After garnering an Oscar nomination for her portrayal of Hollywood starlet Marion Davies in last year’s Mank, Amanda Seyfried is back on Netflix for Things Heard & Seen, a gothic ghost story that adapts Elizabeth Brundage’s acclaimed novel All Things Cease to Appear. Set in the Hudson Valley region of New York in the year 1980, the film blends supernatural elements with marriage drama for a unique spin on the haunted house genre.
An artist and self-proclaimed “city girl,” Catherine Clare (Seyfried) isn’t exactly thrilled with the notion of moving to the sleepy little town of Chosen, NY, but with husband George (James Norton) landing a teaching position at a nearby college, she feels obligated to acquiesce. Along with their young daughter Franny (Ana Sophia Heger), the Clares settle into a century-old house on a dilapidated dairy farm outside of town, where Catherine immediately begins to sense something amiss. The nightlight in Franny’s bedroom flickers, the ancient piano in the living room plays music by itself, and Catherine frequently smells exhaust fumes when lying in bed at night. Then there’s the matter of the strange apparition that manifests in the upstairs hallway, and the ancient Bible she unearths, whose last owner has their name scratched out, along with the inscription “damned.”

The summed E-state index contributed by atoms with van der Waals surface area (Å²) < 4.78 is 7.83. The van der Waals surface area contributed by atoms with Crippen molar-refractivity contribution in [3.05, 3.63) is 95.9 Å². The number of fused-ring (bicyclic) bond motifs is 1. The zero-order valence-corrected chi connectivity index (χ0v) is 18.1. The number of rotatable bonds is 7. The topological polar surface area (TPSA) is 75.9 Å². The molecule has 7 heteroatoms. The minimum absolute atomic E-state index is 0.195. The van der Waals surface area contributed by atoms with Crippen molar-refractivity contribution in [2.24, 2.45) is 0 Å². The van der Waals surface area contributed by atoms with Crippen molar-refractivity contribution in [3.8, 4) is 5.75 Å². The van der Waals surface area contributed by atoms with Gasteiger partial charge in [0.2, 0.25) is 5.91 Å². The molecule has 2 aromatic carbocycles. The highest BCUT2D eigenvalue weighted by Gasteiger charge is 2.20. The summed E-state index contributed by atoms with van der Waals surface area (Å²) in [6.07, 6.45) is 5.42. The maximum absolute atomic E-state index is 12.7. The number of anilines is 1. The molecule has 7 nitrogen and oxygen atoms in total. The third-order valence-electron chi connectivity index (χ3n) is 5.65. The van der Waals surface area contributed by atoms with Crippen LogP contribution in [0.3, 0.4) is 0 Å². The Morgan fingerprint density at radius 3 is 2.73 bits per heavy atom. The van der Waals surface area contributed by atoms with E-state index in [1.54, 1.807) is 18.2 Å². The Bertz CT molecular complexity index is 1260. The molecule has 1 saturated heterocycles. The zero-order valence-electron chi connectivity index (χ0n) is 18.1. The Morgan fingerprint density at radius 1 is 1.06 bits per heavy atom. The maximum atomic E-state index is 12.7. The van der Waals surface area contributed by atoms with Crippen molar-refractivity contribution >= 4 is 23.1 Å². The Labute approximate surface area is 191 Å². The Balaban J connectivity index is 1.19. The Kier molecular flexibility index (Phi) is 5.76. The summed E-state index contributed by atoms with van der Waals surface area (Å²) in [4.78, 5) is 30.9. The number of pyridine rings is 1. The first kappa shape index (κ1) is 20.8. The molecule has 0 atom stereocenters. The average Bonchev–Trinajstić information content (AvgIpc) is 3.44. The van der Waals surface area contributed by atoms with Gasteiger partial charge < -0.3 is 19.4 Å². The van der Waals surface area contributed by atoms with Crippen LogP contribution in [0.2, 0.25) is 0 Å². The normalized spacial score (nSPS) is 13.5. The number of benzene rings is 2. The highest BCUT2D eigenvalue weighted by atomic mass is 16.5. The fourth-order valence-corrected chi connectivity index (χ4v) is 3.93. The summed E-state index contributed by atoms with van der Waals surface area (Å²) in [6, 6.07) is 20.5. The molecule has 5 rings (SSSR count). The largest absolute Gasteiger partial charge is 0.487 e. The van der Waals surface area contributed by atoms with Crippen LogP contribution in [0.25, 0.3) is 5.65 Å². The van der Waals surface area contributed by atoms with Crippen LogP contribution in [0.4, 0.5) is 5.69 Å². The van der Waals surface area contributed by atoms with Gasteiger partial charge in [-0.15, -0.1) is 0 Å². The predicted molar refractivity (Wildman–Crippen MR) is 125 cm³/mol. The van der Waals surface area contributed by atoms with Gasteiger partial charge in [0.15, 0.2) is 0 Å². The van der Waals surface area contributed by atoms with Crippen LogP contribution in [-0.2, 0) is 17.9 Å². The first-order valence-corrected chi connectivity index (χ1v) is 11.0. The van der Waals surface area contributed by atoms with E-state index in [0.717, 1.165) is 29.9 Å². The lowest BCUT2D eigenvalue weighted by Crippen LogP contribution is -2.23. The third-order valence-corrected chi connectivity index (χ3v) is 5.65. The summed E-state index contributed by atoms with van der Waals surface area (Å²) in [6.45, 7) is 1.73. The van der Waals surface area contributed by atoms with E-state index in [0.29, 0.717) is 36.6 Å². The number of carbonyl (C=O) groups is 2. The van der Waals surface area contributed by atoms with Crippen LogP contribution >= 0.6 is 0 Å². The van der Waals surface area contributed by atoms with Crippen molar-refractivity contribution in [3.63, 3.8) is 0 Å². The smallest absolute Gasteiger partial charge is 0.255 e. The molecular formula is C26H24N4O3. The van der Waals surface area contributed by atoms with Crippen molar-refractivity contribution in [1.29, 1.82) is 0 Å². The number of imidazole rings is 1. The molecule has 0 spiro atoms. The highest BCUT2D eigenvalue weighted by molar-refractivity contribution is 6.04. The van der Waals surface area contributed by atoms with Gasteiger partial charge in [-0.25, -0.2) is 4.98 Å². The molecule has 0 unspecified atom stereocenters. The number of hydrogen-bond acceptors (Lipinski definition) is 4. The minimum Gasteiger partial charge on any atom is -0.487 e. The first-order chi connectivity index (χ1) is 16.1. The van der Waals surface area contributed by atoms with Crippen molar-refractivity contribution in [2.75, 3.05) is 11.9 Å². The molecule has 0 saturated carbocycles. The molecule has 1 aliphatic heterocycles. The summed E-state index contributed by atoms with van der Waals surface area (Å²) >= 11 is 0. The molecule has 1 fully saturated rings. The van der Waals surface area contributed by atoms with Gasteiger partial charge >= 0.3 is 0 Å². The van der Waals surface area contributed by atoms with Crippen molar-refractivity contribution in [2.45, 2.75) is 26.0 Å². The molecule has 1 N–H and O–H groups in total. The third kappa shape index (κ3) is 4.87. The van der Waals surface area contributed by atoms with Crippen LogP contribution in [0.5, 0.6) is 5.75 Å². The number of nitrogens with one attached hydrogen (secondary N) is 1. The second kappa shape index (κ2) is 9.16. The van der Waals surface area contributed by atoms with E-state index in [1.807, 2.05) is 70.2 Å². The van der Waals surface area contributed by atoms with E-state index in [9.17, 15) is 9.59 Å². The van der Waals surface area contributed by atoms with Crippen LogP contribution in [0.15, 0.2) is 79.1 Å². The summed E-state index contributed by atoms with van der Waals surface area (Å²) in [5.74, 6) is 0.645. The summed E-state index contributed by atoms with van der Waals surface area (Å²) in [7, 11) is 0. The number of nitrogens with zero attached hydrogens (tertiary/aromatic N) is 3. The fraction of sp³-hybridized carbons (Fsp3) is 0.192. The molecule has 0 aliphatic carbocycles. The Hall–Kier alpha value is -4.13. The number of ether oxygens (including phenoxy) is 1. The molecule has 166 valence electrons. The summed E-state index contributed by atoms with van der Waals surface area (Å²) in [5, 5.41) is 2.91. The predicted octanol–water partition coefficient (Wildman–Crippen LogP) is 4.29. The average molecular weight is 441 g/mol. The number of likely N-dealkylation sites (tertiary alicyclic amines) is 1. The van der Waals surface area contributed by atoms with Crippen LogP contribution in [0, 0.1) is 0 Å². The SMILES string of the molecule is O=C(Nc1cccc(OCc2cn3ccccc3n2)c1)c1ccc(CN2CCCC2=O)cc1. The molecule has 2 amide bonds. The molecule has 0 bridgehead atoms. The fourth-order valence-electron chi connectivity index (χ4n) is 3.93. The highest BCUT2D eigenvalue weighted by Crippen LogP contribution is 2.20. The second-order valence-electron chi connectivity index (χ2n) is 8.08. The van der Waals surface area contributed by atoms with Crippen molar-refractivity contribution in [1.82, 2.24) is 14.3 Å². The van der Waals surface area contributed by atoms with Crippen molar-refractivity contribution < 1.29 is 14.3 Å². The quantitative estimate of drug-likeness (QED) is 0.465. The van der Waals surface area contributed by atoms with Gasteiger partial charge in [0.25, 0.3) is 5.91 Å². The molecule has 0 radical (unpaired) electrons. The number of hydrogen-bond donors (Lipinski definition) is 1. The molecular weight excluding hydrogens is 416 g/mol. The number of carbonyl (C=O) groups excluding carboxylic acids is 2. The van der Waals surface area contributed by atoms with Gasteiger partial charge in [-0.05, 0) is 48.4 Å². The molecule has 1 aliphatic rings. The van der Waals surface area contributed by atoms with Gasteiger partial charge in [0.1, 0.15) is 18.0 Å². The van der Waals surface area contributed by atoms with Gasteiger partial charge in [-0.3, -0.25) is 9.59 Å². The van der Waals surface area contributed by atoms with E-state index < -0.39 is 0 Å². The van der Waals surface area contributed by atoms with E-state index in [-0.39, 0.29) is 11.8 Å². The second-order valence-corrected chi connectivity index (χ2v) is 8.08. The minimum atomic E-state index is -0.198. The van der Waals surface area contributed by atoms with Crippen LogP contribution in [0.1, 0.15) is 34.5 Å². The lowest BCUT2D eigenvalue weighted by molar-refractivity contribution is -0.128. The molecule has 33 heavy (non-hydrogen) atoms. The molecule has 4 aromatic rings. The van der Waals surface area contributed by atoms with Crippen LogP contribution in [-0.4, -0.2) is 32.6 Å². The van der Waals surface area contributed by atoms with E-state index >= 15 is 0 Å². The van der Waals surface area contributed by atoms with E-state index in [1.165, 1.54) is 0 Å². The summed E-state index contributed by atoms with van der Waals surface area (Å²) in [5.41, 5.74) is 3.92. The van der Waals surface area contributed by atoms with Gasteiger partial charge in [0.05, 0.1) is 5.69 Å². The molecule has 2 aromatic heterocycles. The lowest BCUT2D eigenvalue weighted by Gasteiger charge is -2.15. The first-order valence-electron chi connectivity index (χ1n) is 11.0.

George, too busy soaking up the adulation of his mostly female students — not to mention pursuing a dalliance with a local horse trainer (Natalia Dyer) — dismisses Catherine’s fear as little more than her imagination getting the better of her. Every question or concern is shrugged off, batted away, or twisted into being her own fault; the most frightening thing in the Clare household isn’t the presumed spirit of its previous inhabitant, it’s George’s adeptness at gaslighting Catherine and using her insecurities to control her. She finds solace in her husband’s colleagues, free-spirited Justine (Rhea Seehorn) and kindly department head Floyd (F. Murray Abraham), but as the truth about the home’s former owners comes to light, George’s web of secrets threatens to unravel.
Directors Shari Springer Berman and Robert Pulcini, who co-wrote the adaptation, wisely focus more on the chilling realities of the Clare marriage than the otherworldly presence lurking inside the house. That’s not to say Things Heard & Seen doesn’t offer its share of frights, but the film uses these moments to magnify the mounting problems between the couple: Catherine’s sense of loneliness and isolation threatens to drive her mad, while George’s constant need to control the narrative — both inside and outside of the home — push him into increasingly dark territory.
Norton channels some serious Talented Mr. Ripley vibes, painting a vivid portrait of a narcissistic sociopath, quietly seething with rage when someone deigns to challenge him — especially if that someone happens to be a woman. Seyfried, of course, remains eminently watchable, bringing her A-game to an underdeveloped character and providing an emotional conduit for the audience. The paranormal trappings provide some nice set dressing, but the personal conflict at the center of Things Heard & Seen proves to be its most compelling feature.